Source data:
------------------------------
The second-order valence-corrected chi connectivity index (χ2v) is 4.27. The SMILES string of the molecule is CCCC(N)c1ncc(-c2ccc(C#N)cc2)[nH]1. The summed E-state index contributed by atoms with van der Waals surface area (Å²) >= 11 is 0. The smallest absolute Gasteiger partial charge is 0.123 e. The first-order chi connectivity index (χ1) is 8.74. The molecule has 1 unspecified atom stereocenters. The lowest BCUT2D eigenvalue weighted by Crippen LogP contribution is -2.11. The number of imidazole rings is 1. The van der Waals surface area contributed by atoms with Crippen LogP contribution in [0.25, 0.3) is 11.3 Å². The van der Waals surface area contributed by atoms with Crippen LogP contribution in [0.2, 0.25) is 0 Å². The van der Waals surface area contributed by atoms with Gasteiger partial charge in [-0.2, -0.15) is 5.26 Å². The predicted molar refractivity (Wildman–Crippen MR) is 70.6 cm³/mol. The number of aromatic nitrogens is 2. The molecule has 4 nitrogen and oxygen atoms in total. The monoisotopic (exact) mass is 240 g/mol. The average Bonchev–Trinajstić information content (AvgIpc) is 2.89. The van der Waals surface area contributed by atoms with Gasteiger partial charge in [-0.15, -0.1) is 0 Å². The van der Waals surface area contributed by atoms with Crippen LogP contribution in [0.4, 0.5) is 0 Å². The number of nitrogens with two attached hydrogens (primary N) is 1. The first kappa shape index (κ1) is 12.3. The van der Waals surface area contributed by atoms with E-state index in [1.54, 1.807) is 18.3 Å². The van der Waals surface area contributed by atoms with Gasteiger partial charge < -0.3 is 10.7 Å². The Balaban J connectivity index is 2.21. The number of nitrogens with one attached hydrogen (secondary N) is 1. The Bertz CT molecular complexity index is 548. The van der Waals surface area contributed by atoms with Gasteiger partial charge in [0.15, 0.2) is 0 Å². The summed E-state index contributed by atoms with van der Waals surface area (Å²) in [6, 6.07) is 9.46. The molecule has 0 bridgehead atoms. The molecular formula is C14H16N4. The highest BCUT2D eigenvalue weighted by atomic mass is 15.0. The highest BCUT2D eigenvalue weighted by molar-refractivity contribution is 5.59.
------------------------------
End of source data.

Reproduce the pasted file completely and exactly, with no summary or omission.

The second-order valence-corrected chi connectivity index (χ2v) is 4.27. The SMILES string of the molecule is CCCC(N)c1ncc(-c2ccc(C#N)cc2)[nH]1. The summed E-state index contributed by atoms with van der Waals surface area (Å²) >= 11 is 0. The smallest absolute Gasteiger partial charge is 0.123 e. The first-order chi connectivity index (χ1) is 8.74. The molecule has 1 unspecified atom stereocenters. The lowest BCUT2D eigenvalue weighted by Crippen LogP contribution is -2.11. The number of imidazole rings is 1. The van der Waals surface area contributed by atoms with Crippen LogP contribution in [0.25, 0.3) is 11.3 Å². The van der Waals surface area contributed by atoms with Crippen LogP contribution in [0.2, 0.25) is 0 Å². The van der Waals surface area contributed by atoms with Gasteiger partial charge in [-0.2, -0.15) is 5.26 Å². The predicted molar refractivity (Wildman–Crippen MR) is 70.6 cm³/mol. The number of aromatic nitrogens is 2. The molecule has 4 nitrogen and oxygen atoms in total. The monoisotopic (exact) mass is 240 g/mol. The average Bonchev–Trinajstić information content (AvgIpc) is 2.89. The van der Waals surface area contributed by atoms with Gasteiger partial charge in [-0.15, -0.1) is 0 Å². The van der Waals surface area contributed by atoms with Crippen LogP contribution in [0.4, 0.5) is 0 Å². The number of nitrogens with two attached hydrogens (primary N) is 1. The first kappa shape index (κ1) is 12.3. The van der Waals surface area contributed by atoms with E-state index in [1.54, 1.807) is 18.3 Å². The van der Waals surface area contributed by atoms with Gasteiger partial charge < -0.3 is 10.7 Å². The Balaban J connectivity index is 2.21. The number of nitrogens with one attached hydrogen (secondary N) is 1. The Bertz CT molecular complexity index is 548. The van der Waals surface area contributed by atoms with Gasteiger partial charge in [0.15, 0.2) is 0 Å². The summed E-state index contributed by atoms with van der Waals surface area (Å²) in [6, 6.07) is 9.46. The molecule has 0 bridgehead atoms. The molecular formula is C14H16N4. The highest BCUT2D eigenvalue weighted by atomic mass is 15.0. The highest BCUT2D eigenvalue weighted by molar-refractivity contribution is 5.59.